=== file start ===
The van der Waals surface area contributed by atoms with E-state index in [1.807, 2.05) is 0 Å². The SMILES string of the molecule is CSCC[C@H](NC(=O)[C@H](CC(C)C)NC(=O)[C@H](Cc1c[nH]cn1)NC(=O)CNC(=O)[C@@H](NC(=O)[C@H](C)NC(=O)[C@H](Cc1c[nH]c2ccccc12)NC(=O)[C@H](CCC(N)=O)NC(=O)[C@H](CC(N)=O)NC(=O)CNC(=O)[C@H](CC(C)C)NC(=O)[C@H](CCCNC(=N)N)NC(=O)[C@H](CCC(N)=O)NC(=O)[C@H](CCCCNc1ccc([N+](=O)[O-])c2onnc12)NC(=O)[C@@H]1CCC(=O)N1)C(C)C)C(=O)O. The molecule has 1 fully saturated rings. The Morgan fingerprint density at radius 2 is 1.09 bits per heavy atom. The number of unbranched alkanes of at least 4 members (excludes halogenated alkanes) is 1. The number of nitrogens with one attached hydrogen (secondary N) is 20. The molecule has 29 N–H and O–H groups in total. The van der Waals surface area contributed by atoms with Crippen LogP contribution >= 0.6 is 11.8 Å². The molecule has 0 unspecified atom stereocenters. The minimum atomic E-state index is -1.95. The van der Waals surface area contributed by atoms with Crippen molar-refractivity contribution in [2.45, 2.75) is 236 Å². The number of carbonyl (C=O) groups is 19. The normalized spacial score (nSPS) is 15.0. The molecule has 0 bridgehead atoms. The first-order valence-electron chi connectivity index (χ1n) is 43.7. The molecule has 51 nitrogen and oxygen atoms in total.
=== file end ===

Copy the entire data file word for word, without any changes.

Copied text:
The van der Waals surface area contributed by atoms with E-state index in [1.807, 2.05) is 0 Å². The SMILES string of the molecule is CSCC[C@H](NC(=O)[C@H](CC(C)C)NC(=O)[C@H](Cc1c[nH]cn1)NC(=O)CNC(=O)[C@@H](NC(=O)[C@H](C)NC(=O)[C@H](Cc1c[nH]c2ccccc12)NC(=O)[C@H](CCC(N)=O)NC(=O)[C@H](CC(N)=O)NC(=O)CNC(=O)[C@H](CC(C)C)NC(=O)[C@H](CCCNC(=N)N)NC(=O)[C@H](CCC(N)=O)NC(=O)[C@H](CCCCNc1ccc([N+](=O)[O-])c2onnc12)NC(=O)[C@@H]1CCC(=O)N1)C(C)C)C(=O)O. The molecule has 1 fully saturated rings. The Morgan fingerprint density at radius 2 is 1.09 bits per heavy atom. The number of unbranched alkanes of at least 4 members (excludes halogenated alkanes) is 1. The number of nitrogens with one attached hydrogen (secondary N) is 20. The molecule has 29 N–H and O–H groups in total. The van der Waals surface area contributed by atoms with Crippen LogP contribution >= 0.6 is 11.8 Å². The molecule has 0 unspecified atom stereocenters. The minimum atomic E-state index is -1.95. The van der Waals surface area contributed by atoms with Crippen molar-refractivity contribution in [2.45, 2.75) is 236 Å². The number of carbonyl (C=O) groups is 19. The normalized spacial score (nSPS) is 15.0. The molecule has 0 bridgehead atoms. The first-order valence-electron chi connectivity index (χ1n) is 43.7. The molecule has 51 nitrogen and oxygen atoms in total.